Just for informative purposes: Would a VPN that could allow one to have a ‘safe’ YT account also protect one from YT’s intrusion? (i.e. tracking browsing activity, etc.)

                  “Let’s start by checking the tire pressure” LOL!

                  • Nunz, If you’re signed in, they’ll know what you search and browse. You could sign in just to comment and then sign out if you’re worried about that. Just make sure you use the VPN to change your IP when signing in and out. Close out the browser. Etc.

                    BTW, Bill with curious cars was critical of the covid hoax, but still implied he got his shots for the virus. I’m still subbed to him. Some of his videos are in my time waster playlist, along with 700 other videos I’ll never get to.

  14. Thanks Eric, your article reinforces my inner desire to have been born at least 10 years earlier than I was. When did the muscle cars die? The year I was born. As a result I grew up viewing big, bloated American autos as just that, big, bloated, and generally no visual appeal. My father had an old Chevy Nova back in the day and he loved it. I simply saw it as a kid as a brown box that we went from A to B in. I guess Dad should have shown me what the Nova was all about when it was just me and him, but I guess out of “safety”, he didn’t.

    But he did own a couple Mustangs while I was growing up. The last one being a 1984 model. When he sold the car, he remarked that he’d owned 5 Mustangs up til that point and he’d never own another again. And so far, that has held true with him.

    The first time I saw an E-stang recently, I almost threw up in my mouth. I guess it is time to change the nomenclature from pony car to phony car.

    • My Dad drove big old Bonnies from the late 60’s and did some burnouts and slides for us once and a while. We loved it! Maybe started my car itch? Not sure, most of my peers wanted dirtbikes and then cars, which for us at the time was late 60’s early 70’s muscle cars.

  15. Live in a smaller house, drive an old car, send your kids to a private or better yet Catholic school. The sacrifice is worth it.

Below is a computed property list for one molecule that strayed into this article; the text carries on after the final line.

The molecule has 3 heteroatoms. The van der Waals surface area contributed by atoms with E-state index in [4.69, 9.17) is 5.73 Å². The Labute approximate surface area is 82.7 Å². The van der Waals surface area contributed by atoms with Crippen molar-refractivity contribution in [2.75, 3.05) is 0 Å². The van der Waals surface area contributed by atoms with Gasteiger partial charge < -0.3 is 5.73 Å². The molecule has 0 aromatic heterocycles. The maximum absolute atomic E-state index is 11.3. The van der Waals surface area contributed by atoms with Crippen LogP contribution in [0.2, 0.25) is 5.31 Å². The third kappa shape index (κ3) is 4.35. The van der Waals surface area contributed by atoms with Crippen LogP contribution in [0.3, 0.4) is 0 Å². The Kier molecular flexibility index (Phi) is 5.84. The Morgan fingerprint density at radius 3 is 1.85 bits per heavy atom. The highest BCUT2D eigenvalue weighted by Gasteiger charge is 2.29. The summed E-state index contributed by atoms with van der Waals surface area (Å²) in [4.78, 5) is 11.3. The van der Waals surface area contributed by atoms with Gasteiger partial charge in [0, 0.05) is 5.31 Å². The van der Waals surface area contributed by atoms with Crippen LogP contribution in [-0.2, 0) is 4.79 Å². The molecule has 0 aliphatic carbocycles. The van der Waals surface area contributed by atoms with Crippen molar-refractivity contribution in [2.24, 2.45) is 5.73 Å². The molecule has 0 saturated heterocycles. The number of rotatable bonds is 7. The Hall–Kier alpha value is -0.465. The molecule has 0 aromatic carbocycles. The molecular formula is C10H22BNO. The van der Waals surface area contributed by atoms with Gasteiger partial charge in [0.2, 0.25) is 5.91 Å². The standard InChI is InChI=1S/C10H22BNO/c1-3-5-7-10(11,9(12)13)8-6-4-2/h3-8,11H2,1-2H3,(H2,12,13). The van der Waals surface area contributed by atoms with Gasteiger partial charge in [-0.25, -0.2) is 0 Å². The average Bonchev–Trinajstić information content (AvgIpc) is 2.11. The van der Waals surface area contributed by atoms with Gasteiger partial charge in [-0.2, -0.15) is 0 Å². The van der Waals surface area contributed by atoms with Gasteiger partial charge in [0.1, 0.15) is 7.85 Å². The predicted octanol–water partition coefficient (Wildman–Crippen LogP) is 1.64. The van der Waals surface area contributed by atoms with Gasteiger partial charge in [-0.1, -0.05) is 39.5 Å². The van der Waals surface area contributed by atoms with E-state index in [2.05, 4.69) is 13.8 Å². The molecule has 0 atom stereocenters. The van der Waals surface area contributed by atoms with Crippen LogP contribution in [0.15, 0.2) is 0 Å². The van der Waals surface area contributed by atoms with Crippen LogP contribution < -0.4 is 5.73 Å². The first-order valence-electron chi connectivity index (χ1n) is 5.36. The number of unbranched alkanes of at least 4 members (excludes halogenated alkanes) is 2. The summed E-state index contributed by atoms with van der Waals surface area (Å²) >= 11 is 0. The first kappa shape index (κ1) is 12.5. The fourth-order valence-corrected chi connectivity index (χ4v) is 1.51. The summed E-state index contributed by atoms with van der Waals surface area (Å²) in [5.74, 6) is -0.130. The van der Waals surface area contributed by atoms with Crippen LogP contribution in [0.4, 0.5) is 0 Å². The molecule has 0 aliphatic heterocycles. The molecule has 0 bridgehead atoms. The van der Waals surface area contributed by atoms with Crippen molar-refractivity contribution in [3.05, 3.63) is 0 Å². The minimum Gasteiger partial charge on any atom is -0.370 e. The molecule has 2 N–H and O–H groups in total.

16. Maybe the car companies will next transition into boxcar builders. It’s easier than questioning authority.

    “People get the government they deserve”

  17. I started driving in 1984, so the cars I lusted after weren’t muscle cars and most of the pony cars I saw were owned by our grandfathers. Some of my friends had Chevelles and Novas but they were pretty tired and for utility. And they all had to have a fairly well paying job to pay for the upkeep, insurance and gasoline.

    The cool cars to me were European and Japanese. Power to weight ratio and handling on twisty roads were much more fun than 0-60 times. And I think they won the game, although Detroit fumbled the ball over and over. The Corvette seems to have bucked the trend all along, and it has more in common with the international car culture than the muscle car.

    That said, if anyone wants to sell me a ’70 Charger for Bluebook I’ll take a look…

  18. Maybe it’s fortunate that Hollywood doesn’t make such posters anymore.

    Who would they put on the posters? Bruce Jenner.

  19. It was the Barracuda, not the Challenger that spurred on the “ponycar movement”. In fact, the Barracuda came out before the Mustang. The Barracuda was a “hopped up” version of the Plymouth Valiant with its 273 cubic-inch engine. In 1967 the shock towers were relocated, making it possible to put a “big block” Mopar engine in the Barracuda, also named the ‘Cuda.

    • Hi Anarchyst,

      I think the term itself – “pony car” – arose because of the association with the Mustang. Many also consider Rocket 88 Oldsmobiles and some of the Letter Series Chryslers of the ’50s to have been the first muscle cars, too. But the ’64 GTO is the one that generally gets the honors…

  20. EVs are the vax mandate of the car world.

    Some want them, some don’t, some will refuse to be coerced & in the end, they will prove to be more hassle than they are worth.